Explore Everything

September 12, 2014

‘The age of discovery is not dead it lives on in urban explorers.’ Deyo and Lebowitz

Adventure fuels the human spirit.  It excites us, inspires us, challenges us to push the boundaries so we learn and grow as people and as a society.  Today we live in a world where every inch of the planet has been explored and charted; leaving us thinking that there is nowhere left to go.  What adventures are left, especially those that everyday people can take part in? In an increasingly urbanised world, where rules exist to provide order, structure and safety, how can we feed our thirst for adventure? 

The answer is blindingly simple - rediscover the world around us.  Look at the landscape that we take for granted with fresh eyes.  The streets we walk down every day, but never really notice. Question everything! What lies behind that door, under the street, around the next corner? Open that manhole and jump…. literally.


This was the focus of the Melbourne Writers Festival talk: ‘Place Hacking the City’.   

Bradley Garrett, an archaeologist, social and cultural geographer took us on a journey into the world of Urban Explorers – touching on philosophy, politics and the ultimate adventure.   Revealing some of the awe-inspiring and downright scary places hidden under our noses.

Urban Explorers are navigating the forgotten tunnels, unfinished buildings, and structures that have fallen into decay. Rediscovering areas of our cities that have been left behind, forgotten or are simply ‘out of bounds’, cut off from the general public but calling out to have their secrets revealed.


They are breaking free of social norms.

Taking back the right to explore and interact with our everyday environment and in doing so they make the seemingly impossible possible.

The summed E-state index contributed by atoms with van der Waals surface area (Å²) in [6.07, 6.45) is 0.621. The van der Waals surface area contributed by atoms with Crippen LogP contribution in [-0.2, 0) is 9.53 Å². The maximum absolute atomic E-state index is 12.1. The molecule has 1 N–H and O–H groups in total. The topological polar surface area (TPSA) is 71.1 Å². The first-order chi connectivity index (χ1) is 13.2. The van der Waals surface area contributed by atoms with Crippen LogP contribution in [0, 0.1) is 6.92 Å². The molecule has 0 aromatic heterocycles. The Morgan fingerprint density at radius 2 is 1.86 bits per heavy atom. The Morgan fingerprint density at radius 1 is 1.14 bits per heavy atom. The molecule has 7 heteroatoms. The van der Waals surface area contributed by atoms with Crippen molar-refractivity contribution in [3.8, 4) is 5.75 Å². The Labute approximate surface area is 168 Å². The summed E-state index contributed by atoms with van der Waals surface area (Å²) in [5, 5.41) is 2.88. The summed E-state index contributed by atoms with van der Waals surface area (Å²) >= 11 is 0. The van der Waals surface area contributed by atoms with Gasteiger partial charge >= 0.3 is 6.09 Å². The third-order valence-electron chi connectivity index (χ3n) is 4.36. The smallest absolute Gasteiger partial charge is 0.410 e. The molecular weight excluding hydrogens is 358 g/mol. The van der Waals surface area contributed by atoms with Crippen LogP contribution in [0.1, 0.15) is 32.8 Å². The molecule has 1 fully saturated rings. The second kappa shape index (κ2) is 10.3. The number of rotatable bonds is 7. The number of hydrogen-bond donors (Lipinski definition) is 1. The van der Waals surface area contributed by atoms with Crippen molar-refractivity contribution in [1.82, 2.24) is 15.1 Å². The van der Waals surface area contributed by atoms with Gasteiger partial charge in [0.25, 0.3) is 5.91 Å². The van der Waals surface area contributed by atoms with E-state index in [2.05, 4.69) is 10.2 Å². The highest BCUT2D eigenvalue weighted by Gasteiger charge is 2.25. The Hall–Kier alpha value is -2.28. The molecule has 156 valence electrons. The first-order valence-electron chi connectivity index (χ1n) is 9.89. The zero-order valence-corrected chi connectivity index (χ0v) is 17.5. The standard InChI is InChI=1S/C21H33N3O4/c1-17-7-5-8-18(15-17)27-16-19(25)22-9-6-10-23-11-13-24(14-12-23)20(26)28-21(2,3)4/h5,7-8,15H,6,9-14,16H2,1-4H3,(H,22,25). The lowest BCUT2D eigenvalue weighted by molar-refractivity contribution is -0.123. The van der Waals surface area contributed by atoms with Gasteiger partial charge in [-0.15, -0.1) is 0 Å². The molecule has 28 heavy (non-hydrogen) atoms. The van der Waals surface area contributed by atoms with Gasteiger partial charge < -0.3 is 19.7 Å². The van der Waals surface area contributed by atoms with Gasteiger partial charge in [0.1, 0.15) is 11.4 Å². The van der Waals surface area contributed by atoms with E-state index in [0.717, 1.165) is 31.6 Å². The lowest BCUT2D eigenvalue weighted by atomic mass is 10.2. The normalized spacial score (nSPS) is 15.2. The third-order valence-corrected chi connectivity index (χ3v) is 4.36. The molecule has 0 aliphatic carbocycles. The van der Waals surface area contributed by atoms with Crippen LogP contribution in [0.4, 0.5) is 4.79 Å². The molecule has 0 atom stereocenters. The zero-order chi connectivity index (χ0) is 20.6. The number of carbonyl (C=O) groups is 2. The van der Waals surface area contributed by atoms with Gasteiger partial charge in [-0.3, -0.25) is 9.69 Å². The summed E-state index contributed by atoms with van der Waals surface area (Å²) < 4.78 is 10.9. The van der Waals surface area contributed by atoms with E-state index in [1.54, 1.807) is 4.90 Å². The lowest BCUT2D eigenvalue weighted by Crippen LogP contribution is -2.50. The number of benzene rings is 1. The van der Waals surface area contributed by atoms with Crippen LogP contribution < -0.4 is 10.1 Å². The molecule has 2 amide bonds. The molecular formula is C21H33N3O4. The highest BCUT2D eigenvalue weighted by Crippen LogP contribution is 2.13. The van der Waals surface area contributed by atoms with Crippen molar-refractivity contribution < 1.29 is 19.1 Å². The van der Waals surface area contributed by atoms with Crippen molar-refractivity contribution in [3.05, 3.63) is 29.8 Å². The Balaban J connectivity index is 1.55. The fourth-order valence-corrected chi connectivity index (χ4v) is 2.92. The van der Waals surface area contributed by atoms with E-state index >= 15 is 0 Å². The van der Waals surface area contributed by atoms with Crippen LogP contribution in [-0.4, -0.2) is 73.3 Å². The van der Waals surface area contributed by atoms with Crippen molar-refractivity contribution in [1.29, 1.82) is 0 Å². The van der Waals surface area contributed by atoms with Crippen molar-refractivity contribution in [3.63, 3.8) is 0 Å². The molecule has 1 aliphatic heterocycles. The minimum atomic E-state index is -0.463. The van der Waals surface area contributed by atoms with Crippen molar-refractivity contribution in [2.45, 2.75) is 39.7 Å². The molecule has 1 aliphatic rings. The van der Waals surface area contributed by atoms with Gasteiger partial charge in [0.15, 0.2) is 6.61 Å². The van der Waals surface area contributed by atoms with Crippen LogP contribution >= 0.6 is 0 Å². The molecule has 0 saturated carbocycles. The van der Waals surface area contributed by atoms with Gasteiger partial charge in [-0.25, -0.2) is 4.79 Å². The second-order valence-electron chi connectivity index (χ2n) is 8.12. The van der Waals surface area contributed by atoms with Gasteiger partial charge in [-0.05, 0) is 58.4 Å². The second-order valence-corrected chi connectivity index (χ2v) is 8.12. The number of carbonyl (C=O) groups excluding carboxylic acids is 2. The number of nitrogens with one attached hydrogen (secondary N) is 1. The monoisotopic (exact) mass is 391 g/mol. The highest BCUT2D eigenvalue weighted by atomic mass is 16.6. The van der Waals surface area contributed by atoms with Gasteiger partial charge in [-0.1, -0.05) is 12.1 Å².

One such LLC Crew adventure uncovered a lost relic: London’s Mail Rail built in 1927, mothballed, and long forgotten.  The first hint of its existence came from a video of a Halloween rave in 2010.  Ravers had occupied a derelict Royal Mail building – which had pictures on the wall of a miniature rail system.  All it took was some research on Subterranea Britannica’s website, some wiggling through small spaces and a bit of climbing and they were in.  It was vast.  6.5 miles of tunnels with miniature trains, built to transport London’s mail across the city.  The lights were still on, and the trains worked!

 


Image: London Mail Rail

Source: Explore Everything, Place-Hacking the City by Bradley L. Garrett

One of the societal premises they are denouncing is the need for expertise to try something new.

Today most activities have inbuilt safety nets. Teachers and guides surround us; stifling our willingness to take a leap and learn of our own fruition, making discoveries simply by giving it a go, and doing it without the fear of failure. 


Prompting the thought.. Can adventure exist in a world without risk?

In the bid to make the world a safer place have we forgotten how to truly test our limits? 

Urban exploration is in no way safe and that is what makes it truly exhilarating.  They are mavericks, even anarchists.  They are not experts in their field; they don’t always use tested and accepted equipment or follow the rules, some might say the law, but they face a problem head on and use the tools before them to solve it.  

They reinterpret signs - ‘off limits’ simply means: beyond this point there is no public liability. They are responsible for their own safety. Like children at play, carefree and open, they are willing to find a way through.


‘Guts’, one of the London Underground Crew, eloquently summed it up when he said:  ‘You can’t buy real experiences anymore you have to make them.  Rights to the city are not offered you have to take them… Experiences like these are what quality of life is all about.’

I think we can take inspiration from these mavericks.  Challenge ourselves to use our brands as a vehicle to help people re-experience the world around them.  Help them to open their eyes to everyday wonders, even to encourage people to break the rules, not to be disruptive, but to experience the joy of true discovery.

Imagine if your brand activities left your users with the lasting sense of freedom that comes from knowing that life can take many paths.   That your brand is a counterpoint in a world where real adventures are limited, helping our users take back what they didn’t even know they’d lost: true adventure.  I know I would come back for more!



Image: Telecommunications Cables under London

Source: Explore Everything, Place-Hacking the City by Bradley L. Garrett



Kristy

Thumbnail Image Source: Front Cover of Explore Everything, Place-Hacking the City by Bradley L. Garrett